Forest Conservation and the Hadzabe. An integrated approach in protecting biodiversity and cultural diversity. Case study: Carbon Tanzania.
Independent thesis Advanced level (degree of Master (Two Years)), 20 credits / 30 HE creditsStudent thesis
Preventing emissions from deforestation is propagated as an effective strategy to combat climate change. At the same time forest landscapes are habitat to the last remaining traditional societies of this planet. For a long time forest conservation programs neglected the role of these indigenous communities for forest landscapes. Historical ecology pushes a change of environmental narratives towards an understanding that biocultural diversity has had and will have a significant impact on resource use and on the transformation of landscapes. A growing number of debates on global environmental justice and poverty alleviation goals call for such an integrated approach in protecting biodiversity and cultural diversity when conserving forest landscapes. Although this topic is discussed, there is a gap in scientific literature on how such an approach can actually be implemented in practise. This paper examines how the dual-objective of forest conservation and protection of cultural diversity can be achieved in practise by applying a case study of a conservation project, Carbon Tanzania. Carbon Tanzania is operating in an area in northern Tanzania inhabited by one of the few remaining hunting and gathering societies on the planet, the Hadzabe. Carbon Tanzania conservation project issues carbon credits which can be bought by companies, organisations and individuals to offset their emissions. Interviews with the different actors have been conducted in the course of the research project in order to examine how Carbon Tanzania’s ‘community-led project’ contextualizes the dual objective of protecting forests and the Hadzabe culture. The results show that the implementation of the project is facilitated through an integrated network of different actors and organisations. Critical for the operations in the area is secured land ownership and a binding land use plan in order to protect the area from external pressure and to manage the utilization of the landscape by the different communities within the area. Payments for ecosystem services generate benefits for the local forest community and support community development. This form of ‘productive’ land utilization offers a path in changing development narratives for African countries.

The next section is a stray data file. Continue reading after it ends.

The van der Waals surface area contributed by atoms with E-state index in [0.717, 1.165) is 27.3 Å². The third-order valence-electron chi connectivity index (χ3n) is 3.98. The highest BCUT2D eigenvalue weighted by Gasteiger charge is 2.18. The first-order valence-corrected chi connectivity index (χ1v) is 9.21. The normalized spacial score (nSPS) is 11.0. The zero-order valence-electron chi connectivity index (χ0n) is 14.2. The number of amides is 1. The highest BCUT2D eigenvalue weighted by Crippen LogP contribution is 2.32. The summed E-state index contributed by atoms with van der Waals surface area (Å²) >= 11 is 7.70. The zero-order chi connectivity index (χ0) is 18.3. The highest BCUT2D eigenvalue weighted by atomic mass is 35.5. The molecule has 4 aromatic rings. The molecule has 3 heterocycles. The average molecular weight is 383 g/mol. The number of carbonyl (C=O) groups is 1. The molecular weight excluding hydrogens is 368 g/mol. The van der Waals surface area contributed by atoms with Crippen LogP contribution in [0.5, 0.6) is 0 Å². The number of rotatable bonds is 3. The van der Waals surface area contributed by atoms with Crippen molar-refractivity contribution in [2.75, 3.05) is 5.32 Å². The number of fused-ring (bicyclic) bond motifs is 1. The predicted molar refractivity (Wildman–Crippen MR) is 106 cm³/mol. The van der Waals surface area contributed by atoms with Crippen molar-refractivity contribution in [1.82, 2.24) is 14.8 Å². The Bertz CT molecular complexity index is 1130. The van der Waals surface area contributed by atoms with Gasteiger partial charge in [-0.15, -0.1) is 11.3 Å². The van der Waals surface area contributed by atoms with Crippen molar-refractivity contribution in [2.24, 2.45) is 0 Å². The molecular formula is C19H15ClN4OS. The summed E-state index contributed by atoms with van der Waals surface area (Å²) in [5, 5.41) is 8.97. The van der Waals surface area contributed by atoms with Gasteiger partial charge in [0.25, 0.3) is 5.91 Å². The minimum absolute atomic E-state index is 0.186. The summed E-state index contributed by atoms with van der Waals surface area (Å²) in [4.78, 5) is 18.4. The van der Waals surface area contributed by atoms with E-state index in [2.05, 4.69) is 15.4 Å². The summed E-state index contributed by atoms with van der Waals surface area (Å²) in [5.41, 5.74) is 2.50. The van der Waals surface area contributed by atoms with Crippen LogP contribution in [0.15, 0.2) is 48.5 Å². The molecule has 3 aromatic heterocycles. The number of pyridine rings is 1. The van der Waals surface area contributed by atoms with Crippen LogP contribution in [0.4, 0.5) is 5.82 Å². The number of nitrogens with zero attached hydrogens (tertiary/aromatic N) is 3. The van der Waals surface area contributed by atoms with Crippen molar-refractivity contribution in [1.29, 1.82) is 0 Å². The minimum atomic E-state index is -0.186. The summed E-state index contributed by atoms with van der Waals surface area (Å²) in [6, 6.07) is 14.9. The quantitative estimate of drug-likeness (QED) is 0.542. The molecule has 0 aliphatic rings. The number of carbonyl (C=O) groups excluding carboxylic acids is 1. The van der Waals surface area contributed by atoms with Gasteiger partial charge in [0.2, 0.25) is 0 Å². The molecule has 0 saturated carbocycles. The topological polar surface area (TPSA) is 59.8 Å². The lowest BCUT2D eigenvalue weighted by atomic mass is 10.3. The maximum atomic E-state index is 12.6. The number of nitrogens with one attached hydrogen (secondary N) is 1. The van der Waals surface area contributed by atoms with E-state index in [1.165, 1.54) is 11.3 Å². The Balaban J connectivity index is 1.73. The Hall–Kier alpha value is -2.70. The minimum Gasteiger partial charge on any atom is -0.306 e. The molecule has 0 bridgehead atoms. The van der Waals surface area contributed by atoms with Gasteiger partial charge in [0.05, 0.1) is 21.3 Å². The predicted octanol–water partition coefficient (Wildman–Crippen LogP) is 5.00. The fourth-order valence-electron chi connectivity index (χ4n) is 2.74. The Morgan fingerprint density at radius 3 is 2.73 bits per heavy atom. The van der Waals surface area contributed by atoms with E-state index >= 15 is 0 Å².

Place, publisher, year, edition, pages
2016. , 40 p.
Examensarbete vid Institutionen för geovetenskaper, ISSN 1650-6553 ; 323
Sustainable Development, Historical Ecology, Community-based forest Conservation, REDD+, Carbon offsetting, Biocultural Diversity, Hunter-gatherer communities, Tanzania.
Earth and Related Environmental Sciences
IdentifiersURN: urn:nbn:se:uu:diva-307228OAI: oai:DiVA.org:uu-307228DiVA: diva2:1045825
Master Programme in Sustainable Development
2016-06-02, Geocentrum, Villavägen 16, Uppsala, 11:45 (English)
Lane, PaulEkblom, Anneli